Several years ago, when the Internet bubble burst and everybody was busy waving their prudish fingers at all those “crazy web people”, David and I found ourselves both unemployed. Thankfully we were childless at the time, but we still had a mortgage payment and we do like to eat. David and I quickly created a DBA (doing business as) and launched Morley Interactive. The purpose of this homespun business was to keep the lights on and keep us fed while we weathered the bad technology storm and waited for new jobs to become available. During this time we found ourselves without health insurance.
David and I were both young (I was a mere 33 and he 29). We hadn’t had any major health issues outside of the norm and felt confident in our ability to garner some basic health insurance that would help us get through this tough time. We did what most normal humans would do and that is began calling insurance companies. We were flatly denied. DENIED! Nobody would insure us. You know why? Because David was treated for bronchitis once and I was treated for indigestion – both considered pre-existing chronic conditions. Now let me take a quick poll – if you are human and have EVER in your LIFE had bronchitis or indigestion please stand up. Oh, WOW, that is like EVERYBODY! That is the day I lost faith in our health care system. If the insurance companies are wondering why they are getting painted as the only bad guys in this debate, well, they have no one to blame but themselves.
The health care debate is complicated and no single person or entity is to blame for the situation that we are in – however, it is broken. It is wrong that my ob/gyn is more worried about getting sued than she is about practicing medicine. It is awful that malpractice insurance is driving more talented doctors out of medicine and forcing them to think more about the bottom line. A mentality that is reinforced by the insurance companies who, regardless of what their ads say, are also more concerned about their bottom line than making sure people are properly treated. On the other hand, this profit-driven mentality is also the driving force behind most (if not all) the fantastic scientific and medical breakthroughs that we see on a frequent basis here in the states. Big ideas can almost always be found near big money. So how do we take away the drive for profit without also ridding ourselves of the innovative quality that makes the American system unique? How do we take out the money but still motivate people to dedicate their life to curing cancer. Yes, curing cancer is a wonderful cause, but those doctors and scientists have mortgage payments too.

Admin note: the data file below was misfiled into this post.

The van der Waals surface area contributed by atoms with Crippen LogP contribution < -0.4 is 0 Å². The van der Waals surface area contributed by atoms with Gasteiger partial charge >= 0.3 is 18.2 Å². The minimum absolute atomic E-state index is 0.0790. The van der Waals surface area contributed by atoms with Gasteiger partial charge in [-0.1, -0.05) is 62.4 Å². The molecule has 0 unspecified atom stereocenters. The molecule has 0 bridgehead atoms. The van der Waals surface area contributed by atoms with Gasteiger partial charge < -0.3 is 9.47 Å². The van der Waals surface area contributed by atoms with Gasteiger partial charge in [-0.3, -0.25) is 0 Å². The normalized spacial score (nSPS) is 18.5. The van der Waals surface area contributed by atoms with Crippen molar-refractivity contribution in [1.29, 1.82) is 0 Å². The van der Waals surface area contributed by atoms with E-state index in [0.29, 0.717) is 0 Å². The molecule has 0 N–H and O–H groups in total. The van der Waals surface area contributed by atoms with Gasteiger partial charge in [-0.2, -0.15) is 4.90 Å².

It actually doesn’t bother me that doctors make a lot of money. It is a hard, difficult job that requires a great deal more time in education and training than I could ever stand for. Not to mention that your entire life you are dealing with people at their worst – grumpy, stinky, sick, smelly, etc. I would hate that. I’m even okay with pharmaceutical companies making a lot of money because of how much they reinvest in research and development of new drugs. It does bother me that insurance companies – WHO PROVIDE NOTHING – are making obscene amounts of money.
President Obama, let me give you a friendly piece of advice. Stop trying to fix ALL of the problems in one bill. You won’t ever get it passed. Stick to insurance reform. Nobody likes these people, few congressmen will be able to argue against it and still keep their constituency at home. Is it a total fix? No, but it is a start and at least then you can say you did something, because from where I’m sitting you’re gettin’ nowhere fast.